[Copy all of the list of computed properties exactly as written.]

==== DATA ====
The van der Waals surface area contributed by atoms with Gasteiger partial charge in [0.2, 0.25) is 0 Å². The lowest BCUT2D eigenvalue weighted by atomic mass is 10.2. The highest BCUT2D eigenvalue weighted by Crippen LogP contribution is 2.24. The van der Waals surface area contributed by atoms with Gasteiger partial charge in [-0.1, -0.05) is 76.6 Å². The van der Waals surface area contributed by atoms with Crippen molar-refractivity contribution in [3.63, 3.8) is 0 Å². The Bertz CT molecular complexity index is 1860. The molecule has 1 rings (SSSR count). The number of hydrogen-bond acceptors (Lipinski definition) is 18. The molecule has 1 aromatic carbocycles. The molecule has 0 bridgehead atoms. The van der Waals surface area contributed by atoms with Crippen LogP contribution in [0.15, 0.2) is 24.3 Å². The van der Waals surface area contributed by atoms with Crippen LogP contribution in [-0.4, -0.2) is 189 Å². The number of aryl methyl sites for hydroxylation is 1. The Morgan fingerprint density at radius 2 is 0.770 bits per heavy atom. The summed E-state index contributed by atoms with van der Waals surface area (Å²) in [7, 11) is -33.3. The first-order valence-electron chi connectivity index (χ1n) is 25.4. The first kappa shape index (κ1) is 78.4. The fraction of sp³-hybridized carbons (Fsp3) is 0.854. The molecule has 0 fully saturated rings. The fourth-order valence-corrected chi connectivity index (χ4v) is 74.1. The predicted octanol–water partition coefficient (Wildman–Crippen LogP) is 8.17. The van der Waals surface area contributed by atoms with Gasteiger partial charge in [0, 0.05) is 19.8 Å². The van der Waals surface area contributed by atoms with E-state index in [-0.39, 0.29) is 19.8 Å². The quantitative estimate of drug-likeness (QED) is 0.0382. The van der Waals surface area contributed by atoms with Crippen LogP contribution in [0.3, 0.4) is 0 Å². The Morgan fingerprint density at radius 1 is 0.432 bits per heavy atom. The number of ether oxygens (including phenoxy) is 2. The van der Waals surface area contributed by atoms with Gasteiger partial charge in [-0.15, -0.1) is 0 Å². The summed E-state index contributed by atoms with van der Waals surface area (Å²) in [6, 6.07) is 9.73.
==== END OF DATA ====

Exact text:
The van der Waals surface area contributed by atoms with Gasteiger partial charge in [0.2, 0.25) is 0 Å². The lowest BCUT2D eigenvalue weighted by atomic mass is 10.2. The highest BCUT2D eigenvalue weighted by Crippen LogP contribution is 2.24. The van der Waals surface area contributed by atoms with Gasteiger partial charge in [-0.1, -0.05) is 76.6 Å². The van der Waals surface area contributed by atoms with Crippen molar-refractivity contribution in [3.63, 3.8) is 0 Å². The Bertz CT molecular complexity index is 1860. The molecule has 1 rings (SSSR count). The number of hydrogen-bond acceptors (Lipinski definition) is 18. The molecule has 1 aromatic carbocycles. The molecule has 0 bridgehead atoms. The van der Waals surface area contributed by atoms with Crippen LogP contribution in [0.15, 0.2) is 24.3 Å². The van der Waals surface area contributed by atoms with Crippen LogP contribution in [-0.4, -0.2) is 189 Å². The number of aryl methyl sites for hydroxylation is 1. The Morgan fingerprint density at radius 2 is 0.770 bits per heavy atom. The summed E-state index contributed by atoms with van der Waals surface area (Å²) in [7, 11) is -33.3. The first-order valence-electron chi connectivity index (χ1n) is 25.4. The first kappa shape index (κ1) is 78.4. The fraction of sp³-hybridized carbons (Fsp3) is 0.854. The molecule has 0 fully saturated rings. The fourth-order valence-corrected chi connectivity index (χ4v) is 74.1. The predicted octanol–water partition coefficient (Wildman–Crippen LogP) is 8.17. The van der Waals surface area contributed by atoms with Gasteiger partial charge in [0, 0.05) is 19.8 Å². The van der Waals surface area contributed by atoms with E-state index in [-0.39, 0.29) is 19.8 Å². The quantitative estimate of drug-likeness (QED) is 0.0382. The van der Waals surface area contributed by atoms with Crippen LogP contribution in [0.3, 0.4) is 0 Å². The Morgan fingerprint density at radius 1 is 0.432 bits per heavy atom. The number of ether oxygens (including phenoxy) is 2. The van der Waals surface area contributed by atoms with Gasteiger partial charge in [-0.15, -0.1) is 0 Å². The summed E-state index contributed by atoms with van der Waals surface area (Å²) in [6, 6.07) is 9.73.